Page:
I remember hearing an interview with Q-Tip probably twelve years ago. He was talking about how suddenly everything in hip hop had to be “blazing” or “hot in the streets” or “on fire” or such and such is the “hottest out right now”. “What happened to just being good?”, asked The Abstract.
Side Effect is good. Really good. I’ve performed with him several times. He is devoid of swag or self-important posturing. This is a big part of his music, his live performance, and his skills as a writer. He’s smart without being smug. He’s lyrical without being Canibus-ian. His flow is sharp and fluid, but doesn’t foreshadow his content. And he’s paid dues in Philly for years while being fresh and current on new records, no easy feat in a town where every time a middle finger is flipped at a Mets fan, a new rapper is born and another rapper becomes jaded.
To me, Side is a combination of OC and Jadakiss: steady, knowing, wise, funny, slick, and plays to his strengths admirably. After laying low for a minute, he’s strategically flooding the internet with quality original material that is true to his older work like Grown Man Grizzly and Dirt Hustlin’. You can hear him now alongside Torae and Burke on the Cimer Amor produced cut “Another Classic” from Cimer’s coming project on Coalmine Records or with Reef the Lost Cauze, Jake Lefco and the rest of the KRU Records cats on Happ G’s fresh new EP Seven Touches.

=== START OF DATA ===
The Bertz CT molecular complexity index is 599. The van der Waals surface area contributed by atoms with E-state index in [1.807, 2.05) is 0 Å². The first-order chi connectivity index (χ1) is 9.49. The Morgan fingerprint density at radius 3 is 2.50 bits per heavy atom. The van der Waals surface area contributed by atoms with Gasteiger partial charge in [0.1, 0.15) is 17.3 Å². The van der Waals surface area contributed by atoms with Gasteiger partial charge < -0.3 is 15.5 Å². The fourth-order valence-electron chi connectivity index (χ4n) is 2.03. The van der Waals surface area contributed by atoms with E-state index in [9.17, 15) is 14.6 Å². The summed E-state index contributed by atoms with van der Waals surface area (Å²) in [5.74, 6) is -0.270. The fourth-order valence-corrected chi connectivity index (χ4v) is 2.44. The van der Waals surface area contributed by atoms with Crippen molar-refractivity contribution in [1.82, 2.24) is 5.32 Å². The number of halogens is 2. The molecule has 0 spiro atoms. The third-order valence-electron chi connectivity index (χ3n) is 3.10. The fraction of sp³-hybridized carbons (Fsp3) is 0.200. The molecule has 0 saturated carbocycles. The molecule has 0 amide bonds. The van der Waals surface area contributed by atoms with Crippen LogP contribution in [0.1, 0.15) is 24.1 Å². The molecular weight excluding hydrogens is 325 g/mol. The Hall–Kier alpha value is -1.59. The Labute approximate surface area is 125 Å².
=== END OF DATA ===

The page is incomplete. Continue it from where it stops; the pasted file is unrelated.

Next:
It’s time for Side Effect to learn you something
1. At what point did you realize music was what you wanted to do?
It was somewhere in between performing in the mirror to Michael Jackson songs as a little kid, and writing a letter to EPMD when I was like 13-14 asking them to sign me…LOL. Somewhere along that timeline is when music really captured me, especially Hip Hop, and I knew I would be involved in it in some way or another.
2. How has Philly shaped your sound or molded you as an MC?
I feed off of Philly for my sound. When I’m driving around in different neighborhoods, I visually record what I see, and somehow try to incorporate it in my music. Lyrically, I come from the era of the slick-talk, battle-rap type of emcees. I feel like I’ve outgrown that style, but that’s the basis of where I come from. I was influenced by early Philly Hip Hop, Three Times Dope, the Hilltop Hustlers, Schoolly D, Jazzy Jeff and Fresh Prince all had influence on my style. I also love soulful beats, so that Sound of Philadelphia soul is in me too.
3. Who are the people you look up to and learn the most from?
I would say I look up to older people mostly. People who have life experiences and lessons that they can pass onto me to help me be a better man. I especially like to listen to older men talk and take heed to any jewels of wisdom they can offer. In the realm of music, I admire a lot of my peers in the Hip Hop scene who are still doing their thing musically and staying creative. Seeing others making moves helps to keep me motivated with my music.